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Construction on Permafrost

This is the Nullagvik Hotel, which has somewhat of a monopoly on tourist accommodations in Kotzebue (room rates were about US$195 for those visiting without a tour package, if memory serves, with very basic furnishings and no television, which was rather refreshing). The satellite dish in the background is the AT&T telephone exchange; remember Kotzebue's remoteness, and imagine being the poor technician dispatched to locate and reposition downed telephone poles anchored in the shallow soil above the permafrost back into the frozen ground after being downed by a winter storm in January. Or, imagine being the telecommunications company who had to pay the technician's salary and resolve customer complaints. Maybe using a satellite for all long distance calls isn't such an outrageous idea.

The poles sticking out of the ground along the entire length of the hotel are a common sight in tundra towns. Building on permafrost presents special challenges. First, a building's foundation can't be deeper than the top of the permafrost. Second, the soil above the permafrost is usually one or more of glacial silt, glacial till, peat or marsh, but never bedrock, so building's not only have a shallow foundation, but poor substrate as well. Third, and most significant, heating a building or simply disturbing the ground during construction melts the permafrost and makes the ground unstable so that a building settles unevenly or sinks as the melted permafrost turns the ground into a quicksand-like mush.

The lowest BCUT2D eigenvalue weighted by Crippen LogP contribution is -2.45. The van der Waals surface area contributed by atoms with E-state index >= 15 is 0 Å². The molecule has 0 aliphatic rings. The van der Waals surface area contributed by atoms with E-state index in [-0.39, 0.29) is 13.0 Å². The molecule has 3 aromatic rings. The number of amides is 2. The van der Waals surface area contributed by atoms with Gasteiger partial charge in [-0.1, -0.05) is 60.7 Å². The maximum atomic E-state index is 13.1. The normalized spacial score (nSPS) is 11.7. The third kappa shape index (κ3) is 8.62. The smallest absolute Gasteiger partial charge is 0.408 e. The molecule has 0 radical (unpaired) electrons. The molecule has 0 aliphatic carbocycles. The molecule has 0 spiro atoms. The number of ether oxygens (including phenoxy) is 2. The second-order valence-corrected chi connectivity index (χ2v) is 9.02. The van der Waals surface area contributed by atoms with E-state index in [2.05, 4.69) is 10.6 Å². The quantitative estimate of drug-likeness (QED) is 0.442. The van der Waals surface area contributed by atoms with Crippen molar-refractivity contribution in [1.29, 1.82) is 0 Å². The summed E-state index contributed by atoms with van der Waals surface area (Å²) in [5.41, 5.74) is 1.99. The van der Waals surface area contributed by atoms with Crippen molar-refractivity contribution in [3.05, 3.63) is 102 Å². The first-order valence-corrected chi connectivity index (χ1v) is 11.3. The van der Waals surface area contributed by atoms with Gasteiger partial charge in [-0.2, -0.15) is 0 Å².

So what's a building contractor to do? Enter the poles! The poles are actually pipes with radiator fins and are part of a large network of pipes running underneath the building. The pipes contain anhydrous ammonia, which is a refrigerant and was used in the first commercial refrigerators. Because ammonia is toxic to humans, modern refrigerators and air conditioners use freon as the refrigerant. Anhydrous ammonia is a gas at room temperature, but during the winter when temperatures fall well below zero, the ammonia condenses into a liquid and falls to the bottom of the pipe system next to the permafrost which is cold, but warmer than the boiling point of anhydrous ammonia. This causes the ammonia to return to a gas and cool the permafrost. The anhydrous ammonia gas rises to the top of the pipes where its heat is released into the cold arctic winter through the fins and it re-condenses into a liquid, starting the cycle over again. So the poles pictured above are part of a large cooling system beneath the foundation to keep the permafrost frozen solid and the hotel from sinking into the ground. Expensive? You bet!

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